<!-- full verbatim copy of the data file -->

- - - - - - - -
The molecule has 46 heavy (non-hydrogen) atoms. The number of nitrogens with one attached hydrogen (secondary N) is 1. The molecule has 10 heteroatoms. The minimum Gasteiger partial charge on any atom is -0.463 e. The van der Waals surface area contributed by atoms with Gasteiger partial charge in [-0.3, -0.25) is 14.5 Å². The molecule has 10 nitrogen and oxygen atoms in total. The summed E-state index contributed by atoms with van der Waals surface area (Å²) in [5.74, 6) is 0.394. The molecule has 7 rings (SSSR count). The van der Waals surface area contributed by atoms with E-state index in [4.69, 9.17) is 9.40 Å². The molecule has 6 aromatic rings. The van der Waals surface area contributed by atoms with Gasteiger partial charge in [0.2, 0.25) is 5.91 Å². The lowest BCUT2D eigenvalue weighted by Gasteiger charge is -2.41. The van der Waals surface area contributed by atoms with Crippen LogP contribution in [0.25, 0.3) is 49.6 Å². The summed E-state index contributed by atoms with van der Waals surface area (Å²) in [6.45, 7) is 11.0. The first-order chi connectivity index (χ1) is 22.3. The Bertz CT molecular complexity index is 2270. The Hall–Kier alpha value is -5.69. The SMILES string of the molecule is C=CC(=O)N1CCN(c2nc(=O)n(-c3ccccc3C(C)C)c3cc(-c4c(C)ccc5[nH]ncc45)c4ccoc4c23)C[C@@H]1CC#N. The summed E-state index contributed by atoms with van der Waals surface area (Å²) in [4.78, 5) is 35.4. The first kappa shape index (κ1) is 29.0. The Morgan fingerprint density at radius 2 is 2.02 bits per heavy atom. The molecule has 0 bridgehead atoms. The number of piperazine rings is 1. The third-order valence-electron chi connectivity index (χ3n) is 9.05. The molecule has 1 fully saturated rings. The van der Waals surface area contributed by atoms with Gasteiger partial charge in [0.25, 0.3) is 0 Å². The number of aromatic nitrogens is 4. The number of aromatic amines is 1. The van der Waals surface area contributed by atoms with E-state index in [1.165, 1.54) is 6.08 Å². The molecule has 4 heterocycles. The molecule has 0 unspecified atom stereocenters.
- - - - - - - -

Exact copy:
The molecule has 46 heavy (non-hydrogen) atoms. The number of nitrogens with one attached hydrogen (secondary N) is 1. The molecule has 10 heteroatoms. The minimum Gasteiger partial charge on any atom is -0.463 e. The van der Waals surface area contributed by atoms with Gasteiger partial charge in [-0.3, -0.25) is 14.5 Å². The molecule has 10 nitrogen and oxygen atoms in total. The summed E-state index contributed by atoms with van der Waals surface area (Å²) in [5.74, 6) is 0.394. The molecule has 7 rings (SSSR count). The van der Waals surface area contributed by atoms with E-state index in [4.69, 9.17) is 9.40 Å². The molecule has 6 aromatic rings. The van der Waals surface area contributed by atoms with Gasteiger partial charge in [0.2, 0.25) is 5.91 Å². The lowest BCUT2D eigenvalue weighted by Gasteiger charge is -2.41. The van der Waals surface area contributed by atoms with Crippen LogP contribution in [0.25, 0.3) is 49.6 Å². The summed E-state index contributed by atoms with van der Waals surface area (Å²) in [6.45, 7) is 11.0. The first-order chi connectivity index (χ1) is 22.3. The Bertz CT molecular complexity index is 2270. The Hall–Kier alpha value is -5.69. The SMILES string of the molecule is C=CC(=O)N1CCN(c2nc(=O)n(-c3ccccc3C(C)C)c3cc(-c4c(C)ccc5[nH]ncc45)c4ccoc4c23)C[C@@H]1CC#N. The summed E-state index contributed by atoms with van der Waals surface area (Å²) in [4.78, 5) is 35.4. The first kappa shape index (κ1) is 29.0. The Morgan fingerprint density at radius 2 is 2.02 bits per heavy atom. The molecule has 0 bridgehead atoms. The number of piperazine rings is 1. The third-order valence-electron chi connectivity index (χ3n) is 9.05. The molecule has 1 fully saturated rings. The van der Waals surface area contributed by atoms with Gasteiger partial charge in [0.25, 0.3) is 0 Å². The number of aromatic nitrogens is 4. The number of aromatic amines is 1. The van der Waals surface area contributed by atoms with E-state index in [1.165, 1.54) is 6.08 Å². The molecule has 4 heterocycles. The molecule has 0 unspecified atom stereocenters.